Step 4. Calculate the values of four utility measures uisd, uipd, uisr, and uipr. The subtraction and division operations required for determining the four utility measures used in the WISP method are not primarily defined for SVNNs. Therefore, values of Simax, Simin, Pimax, and Pimin, should be transformed into crisp values before calculating the four utility measures.

Deneutrosophication can be performed using Eq. (7) or Eq. (12), after which the values of the four utility measures can be calculated as follows:


Step 5. Recalculate values of four utility measures, as follows:

where: ϑisd, ϑipd, ϑisr, and ϑipr denote recalculated values of uisd, uipduisr and uipr, respectively, and maxiuisd, maxiuipd, maxiuisr and maxiuipr denote the maximum values of the right end points of four utility measures, respectively.

Step 6. Evaluate the total utility ϑi for each alternative by the rule


Step 7. Rank available alternatives and choose the most justifiable one. In cases of evaluating alternatives in the Simple WISP method, the alternative with the highest overall utility is the most admissible one.

Using the approach presented above, decision-makers can take advantage of the previously discussed benefits that SVN sets provide when gathering respondents’ attitudes. Also, using Eq. (12) decision-makers can vary the impact of truth, indeterminacy, and falsity membership functions and consider different scenarios, from very pessimistic to very optimistic. The possibility of considering different scenarios candidates the proposed approach for using in the process of the project evaluation and selection where it is important and necessary to overview every circumstance that may occur.

4An Illustrative Example

In order to give a demonstration of the applicability of the presented extension of the WISP procedure, one example of selecting a tourist destination for Nature & Rural Tourism was considered.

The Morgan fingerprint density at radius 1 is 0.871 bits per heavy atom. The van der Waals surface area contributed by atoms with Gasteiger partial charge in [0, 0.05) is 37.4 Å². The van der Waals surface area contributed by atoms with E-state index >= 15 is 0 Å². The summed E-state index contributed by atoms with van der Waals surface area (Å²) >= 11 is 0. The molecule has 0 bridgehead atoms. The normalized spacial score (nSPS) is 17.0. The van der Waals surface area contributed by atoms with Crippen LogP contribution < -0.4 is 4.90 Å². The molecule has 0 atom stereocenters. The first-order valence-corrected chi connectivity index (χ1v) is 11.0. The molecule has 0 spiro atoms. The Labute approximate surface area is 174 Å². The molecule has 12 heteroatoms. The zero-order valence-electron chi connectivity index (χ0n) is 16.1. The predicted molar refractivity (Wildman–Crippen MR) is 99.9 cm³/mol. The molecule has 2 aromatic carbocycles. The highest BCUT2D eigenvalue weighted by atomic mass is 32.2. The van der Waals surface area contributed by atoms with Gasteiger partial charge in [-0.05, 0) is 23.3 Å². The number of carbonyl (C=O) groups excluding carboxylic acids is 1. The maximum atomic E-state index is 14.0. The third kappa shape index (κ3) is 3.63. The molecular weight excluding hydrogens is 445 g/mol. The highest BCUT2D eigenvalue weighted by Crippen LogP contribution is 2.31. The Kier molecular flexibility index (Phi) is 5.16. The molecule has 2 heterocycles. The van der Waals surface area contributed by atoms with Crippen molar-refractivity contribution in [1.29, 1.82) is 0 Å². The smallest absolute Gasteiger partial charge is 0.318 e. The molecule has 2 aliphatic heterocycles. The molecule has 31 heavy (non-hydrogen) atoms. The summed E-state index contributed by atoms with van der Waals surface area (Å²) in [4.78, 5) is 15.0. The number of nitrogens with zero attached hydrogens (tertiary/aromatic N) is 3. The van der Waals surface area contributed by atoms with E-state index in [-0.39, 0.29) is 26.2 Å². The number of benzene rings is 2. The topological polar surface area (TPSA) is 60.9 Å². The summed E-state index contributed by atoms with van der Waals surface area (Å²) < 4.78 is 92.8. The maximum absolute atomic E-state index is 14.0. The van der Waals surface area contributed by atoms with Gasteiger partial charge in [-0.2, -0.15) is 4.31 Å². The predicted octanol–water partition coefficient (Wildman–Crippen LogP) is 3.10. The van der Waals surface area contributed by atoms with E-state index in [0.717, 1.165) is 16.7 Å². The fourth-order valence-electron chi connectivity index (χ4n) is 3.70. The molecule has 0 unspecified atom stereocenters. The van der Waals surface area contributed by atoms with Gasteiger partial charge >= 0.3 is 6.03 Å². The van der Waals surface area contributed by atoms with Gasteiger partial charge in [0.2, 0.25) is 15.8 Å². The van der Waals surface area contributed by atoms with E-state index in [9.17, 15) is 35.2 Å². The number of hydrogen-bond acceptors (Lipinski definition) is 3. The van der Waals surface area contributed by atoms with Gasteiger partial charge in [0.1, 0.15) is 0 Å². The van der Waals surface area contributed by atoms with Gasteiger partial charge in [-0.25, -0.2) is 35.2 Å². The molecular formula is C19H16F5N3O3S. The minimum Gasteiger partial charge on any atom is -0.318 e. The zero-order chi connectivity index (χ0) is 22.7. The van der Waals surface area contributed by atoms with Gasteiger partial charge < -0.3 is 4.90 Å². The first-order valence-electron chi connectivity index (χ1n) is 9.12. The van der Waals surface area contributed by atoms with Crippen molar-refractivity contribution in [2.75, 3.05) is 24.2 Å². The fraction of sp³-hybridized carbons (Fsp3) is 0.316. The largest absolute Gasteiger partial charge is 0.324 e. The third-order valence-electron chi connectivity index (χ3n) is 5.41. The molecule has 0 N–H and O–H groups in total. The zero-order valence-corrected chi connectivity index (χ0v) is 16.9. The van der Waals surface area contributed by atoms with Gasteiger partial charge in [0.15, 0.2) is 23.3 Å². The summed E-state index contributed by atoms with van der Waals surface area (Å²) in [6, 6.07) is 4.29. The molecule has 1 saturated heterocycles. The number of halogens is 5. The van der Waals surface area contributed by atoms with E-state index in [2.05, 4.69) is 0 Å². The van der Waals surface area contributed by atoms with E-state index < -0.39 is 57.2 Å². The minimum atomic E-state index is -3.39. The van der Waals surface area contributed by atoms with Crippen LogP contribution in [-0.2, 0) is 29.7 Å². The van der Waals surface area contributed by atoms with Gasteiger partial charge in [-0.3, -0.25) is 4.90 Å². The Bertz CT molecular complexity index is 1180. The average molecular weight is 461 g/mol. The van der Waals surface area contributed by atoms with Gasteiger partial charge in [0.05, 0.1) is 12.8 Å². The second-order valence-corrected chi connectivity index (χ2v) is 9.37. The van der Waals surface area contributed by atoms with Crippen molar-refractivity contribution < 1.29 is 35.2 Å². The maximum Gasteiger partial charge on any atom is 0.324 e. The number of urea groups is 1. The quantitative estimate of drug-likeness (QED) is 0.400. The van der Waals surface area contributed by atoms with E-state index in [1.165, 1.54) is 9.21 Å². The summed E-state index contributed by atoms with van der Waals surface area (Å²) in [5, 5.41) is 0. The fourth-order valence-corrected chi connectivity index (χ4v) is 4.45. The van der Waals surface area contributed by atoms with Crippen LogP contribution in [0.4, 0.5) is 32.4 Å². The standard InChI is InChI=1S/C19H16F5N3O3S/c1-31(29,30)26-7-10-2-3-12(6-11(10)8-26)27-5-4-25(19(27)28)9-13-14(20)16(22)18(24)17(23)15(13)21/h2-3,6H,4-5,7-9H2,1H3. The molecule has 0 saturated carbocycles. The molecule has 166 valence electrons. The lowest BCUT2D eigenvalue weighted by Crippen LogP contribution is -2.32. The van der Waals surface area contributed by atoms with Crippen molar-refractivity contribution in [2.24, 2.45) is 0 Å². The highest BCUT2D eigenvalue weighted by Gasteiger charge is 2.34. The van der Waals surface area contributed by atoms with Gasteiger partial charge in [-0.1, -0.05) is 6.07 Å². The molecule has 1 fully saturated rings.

After considering alternatives from Serbia, Montenegro, Albania, Bulgaria, and Romania, it is determined that the demonstration was carried out on the example of choosing a tourist tour of Natural and Rural Tourism in Romania. One of the main reasons for choosing Romania was a wealth of useful information regarding tourist tours, including a wealth of photographs that enchant the natural beauties of the Transylvania region located in central Romania.

To attest the applicability of the proposed extension of the WISP method, an example of evaluation of a tourist destination, that is evaluation of rural tourist tours, is discussed in this section. The evaluation of several below mentioned alternatives was performed according to the following criteria:

  • C1, Destination attractiveness,

  • C2, Additional facilities,

  • C3, Accommodation and comfort,

  • C4, Transportation and accessibility, and

  • C5, Price.

The evaluation criteria were selected based on the criteria proposed by Ryglova et al. (2017). In their research, Ryglova et al. (2017) considered the application, i.e. significance, of 19 criteria for determining the quality of rural tourism destinations. However, the use of a large number of evaluation criteria, without their hierarchical organization, maybe impractical for MCDM evaluation. In addition, the use of three membership functions allows utilization of a smaller number of complex criteria, which is why more significant criteria considered by Ryglova et al. (2017) are aggregated to the previously mentioned five criteria.

The meaning of the above criteria can be described as follows: the criterion Destination attractiveness includes the presence of natural attractions, mountain ranges, lakes, rivers, landscapes, beauties of untouched nature, diversity of flora and fauna, and so on. The criterion Additional facilities include facilities such as hiking, climbing, visiting man-made facilities such as castles and fortifications, cultural and social attractions, and so on, while the criterion Accommodation and comfort include the type of accommodation and additional amenities such as the Internet, Wi-Fi, television, and so on. The criterion Transportation and accessibility includes the way of arriving at the starting points of the tourist tour from the residence of the respondents. Finally, since the considered tours have different durations, the Price criterion is considered as a complex criterion that includes the price on a daily basis and the total price of the tourist tour.

In this research, the following rural tourist tours were selected for evaluation: